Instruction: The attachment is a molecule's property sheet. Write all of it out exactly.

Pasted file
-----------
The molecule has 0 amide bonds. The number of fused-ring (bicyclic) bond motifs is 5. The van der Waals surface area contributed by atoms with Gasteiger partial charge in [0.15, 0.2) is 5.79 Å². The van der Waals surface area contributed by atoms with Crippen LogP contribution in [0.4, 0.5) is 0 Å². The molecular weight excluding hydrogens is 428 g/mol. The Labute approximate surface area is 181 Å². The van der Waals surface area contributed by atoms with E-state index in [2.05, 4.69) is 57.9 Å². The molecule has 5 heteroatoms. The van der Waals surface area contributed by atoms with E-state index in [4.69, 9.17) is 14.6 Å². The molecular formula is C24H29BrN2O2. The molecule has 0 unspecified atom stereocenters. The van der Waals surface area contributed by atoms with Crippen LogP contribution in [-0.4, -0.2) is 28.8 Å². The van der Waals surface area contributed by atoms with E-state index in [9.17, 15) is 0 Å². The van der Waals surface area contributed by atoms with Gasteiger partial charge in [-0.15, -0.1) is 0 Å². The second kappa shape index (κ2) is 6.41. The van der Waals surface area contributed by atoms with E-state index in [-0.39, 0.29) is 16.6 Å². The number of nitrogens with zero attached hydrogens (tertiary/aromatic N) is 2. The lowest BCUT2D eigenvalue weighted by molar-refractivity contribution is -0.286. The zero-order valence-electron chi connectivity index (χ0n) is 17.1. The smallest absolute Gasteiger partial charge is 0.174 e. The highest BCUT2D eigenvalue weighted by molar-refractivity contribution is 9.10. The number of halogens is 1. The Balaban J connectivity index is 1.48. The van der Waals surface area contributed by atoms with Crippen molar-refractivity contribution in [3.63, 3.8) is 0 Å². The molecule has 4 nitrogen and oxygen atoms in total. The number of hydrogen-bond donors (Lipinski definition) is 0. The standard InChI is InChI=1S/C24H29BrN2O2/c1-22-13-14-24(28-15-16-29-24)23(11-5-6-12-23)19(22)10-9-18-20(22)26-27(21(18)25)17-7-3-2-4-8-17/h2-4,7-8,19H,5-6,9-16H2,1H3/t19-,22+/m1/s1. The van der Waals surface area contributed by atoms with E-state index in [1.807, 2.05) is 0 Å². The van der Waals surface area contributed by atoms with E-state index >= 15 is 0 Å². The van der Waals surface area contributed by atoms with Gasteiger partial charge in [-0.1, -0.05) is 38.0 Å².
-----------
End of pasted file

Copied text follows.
The molecule has 0 amide bonds. The number of fused-ring (bicyclic) bond motifs is 5. The van der Waals surface area contributed by atoms with Gasteiger partial charge in [0.15, 0.2) is 5.79 Å². The van der Waals surface area contributed by atoms with Crippen LogP contribution in [0.4, 0.5) is 0 Å². The molecular weight excluding hydrogens is 428 g/mol. The Labute approximate surface area is 181 Å². The van der Waals surface area contributed by atoms with E-state index in [2.05, 4.69) is 57.9 Å². The molecule has 5 heteroatoms. The van der Waals surface area contributed by atoms with E-state index in [4.69, 9.17) is 14.6 Å². The molecular formula is C24H29BrN2O2. The molecule has 0 unspecified atom stereocenters. The van der Waals surface area contributed by atoms with Crippen LogP contribution in [-0.4, -0.2) is 28.8 Å². The van der Waals surface area contributed by atoms with E-state index in [9.17, 15) is 0 Å². The van der Waals surface area contributed by atoms with Gasteiger partial charge in [-0.15, -0.1) is 0 Å². The second kappa shape index (κ2) is 6.41. The van der Waals surface area contributed by atoms with E-state index in [-0.39, 0.29) is 16.6 Å². The number of nitrogens with zero attached hydrogens (tertiary/aromatic N) is 2. The lowest BCUT2D eigenvalue weighted by molar-refractivity contribution is -0.286. The zero-order valence-electron chi connectivity index (χ0n) is 17.1. The smallest absolute Gasteiger partial charge is 0.174 e. The highest BCUT2D eigenvalue weighted by molar-refractivity contribution is 9.10. The number of halogens is 1. The Balaban J connectivity index is 1.48. The van der Waals surface area contributed by atoms with Crippen molar-refractivity contribution in [3.63, 3.8) is 0 Å². The molecule has 4 nitrogen and oxygen atoms in total. The number of hydrogen-bond donors (Lipinski definition) is 0. The standard InChI is InChI=1S/C24H29BrN2O2/c1-22-13-14-24(28-15-16-29-24)23(11-5-6-12-23)19(22)10-9-18-20(22)26-27(21(18)25)17-7-3-2-4-8-17/h2-4,7-8,19H,5-6,9-16H2,1H3/t19-,22+/m1/s1. The van der Waals surface area contributed by atoms with E-state index in [1.807, 2.05) is 0 Å². The van der Waals surface area contributed by atoms with E-state index >= 15 is 0 Å². The van der Waals surface area contributed by atoms with Gasteiger partial charge in [-0.1, -0.05) is 38.0 Å².